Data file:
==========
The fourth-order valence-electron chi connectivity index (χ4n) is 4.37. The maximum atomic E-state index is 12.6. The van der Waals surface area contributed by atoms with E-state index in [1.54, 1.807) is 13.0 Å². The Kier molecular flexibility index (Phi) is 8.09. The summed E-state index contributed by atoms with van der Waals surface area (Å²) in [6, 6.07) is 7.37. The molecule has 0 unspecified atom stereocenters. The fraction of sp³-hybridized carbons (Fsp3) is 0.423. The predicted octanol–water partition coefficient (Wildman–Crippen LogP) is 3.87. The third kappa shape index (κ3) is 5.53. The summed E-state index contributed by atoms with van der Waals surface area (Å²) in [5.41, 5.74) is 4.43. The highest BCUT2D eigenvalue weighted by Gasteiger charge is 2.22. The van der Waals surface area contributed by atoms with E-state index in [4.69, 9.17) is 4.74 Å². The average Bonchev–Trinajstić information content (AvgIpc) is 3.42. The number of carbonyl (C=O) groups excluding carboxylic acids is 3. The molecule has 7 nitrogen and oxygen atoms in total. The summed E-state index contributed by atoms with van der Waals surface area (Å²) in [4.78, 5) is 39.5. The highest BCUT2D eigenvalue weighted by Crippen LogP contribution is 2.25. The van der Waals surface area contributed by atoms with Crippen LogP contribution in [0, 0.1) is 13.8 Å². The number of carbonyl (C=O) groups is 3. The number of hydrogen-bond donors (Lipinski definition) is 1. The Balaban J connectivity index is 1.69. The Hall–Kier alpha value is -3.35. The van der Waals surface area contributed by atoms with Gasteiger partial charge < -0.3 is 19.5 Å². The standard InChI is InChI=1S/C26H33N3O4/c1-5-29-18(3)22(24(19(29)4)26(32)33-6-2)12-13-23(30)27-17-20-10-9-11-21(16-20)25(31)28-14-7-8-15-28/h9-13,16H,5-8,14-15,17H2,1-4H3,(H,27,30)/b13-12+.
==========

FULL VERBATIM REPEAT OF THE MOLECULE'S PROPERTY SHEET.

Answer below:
The fourth-order valence-electron chi connectivity index (χ4n) is 4.37. The maximum atomic E-state index is 12.6. The van der Waals surface area contributed by atoms with E-state index in [1.54, 1.807) is 13.0 Å². The Kier molecular flexibility index (Phi) is 8.09. The summed E-state index contributed by atoms with van der Waals surface area (Å²) in [6, 6.07) is 7.37. The molecule has 0 unspecified atom stereocenters. The fraction of sp³-hybridized carbons (Fsp3) is 0.423. The predicted octanol–water partition coefficient (Wildman–Crippen LogP) is 3.87. The third kappa shape index (κ3) is 5.53. The summed E-state index contributed by atoms with van der Waals surface area (Å²) in [5.41, 5.74) is 4.43. The highest BCUT2D eigenvalue weighted by Gasteiger charge is 2.22. The van der Waals surface area contributed by atoms with E-state index in [4.69, 9.17) is 4.74 Å². The average Bonchev–Trinajstić information content (AvgIpc) is 3.42. The number of carbonyl (C=O) groups excluding carboxylic acids is 3. The molecule has 7 nitrogen and oxygen atoms in total. The summed E-state index contributed by atoms with van der Waals surface area (Å²) in [4.78, 5) is 39.5. The highest BCUT2D eigenvalue weighted by Crippen LogP contribution is 2.25. The van der Waals surface area contributed by atoms with Crippen LogP contribution in [0, 0.1) is 13.8 Å². The number of carbonyl (C=O) groups is 3. The number of hydrogen-bond donors (Lipinski definition) is 1. The Balaban J connectivity index is 1.69. The Hall–Kier alpha value is -3.35. The van der Waals surface area contributed by atoms with Gasteiger partial charge < -0.3 is 19.5 Å². The standard InChI is InChI=1S/C26H33N3O4/c1-5-29-18(3)22(24(19(29)4)26(32)33-6-2)12-13-23(30)27-17-20-10-9-11-21(16-20)25(31)28-14-7-8-15-28/h9-13,16H,5-8,14-15,17H2,1-4H3,(H,27,30)/b13-12+.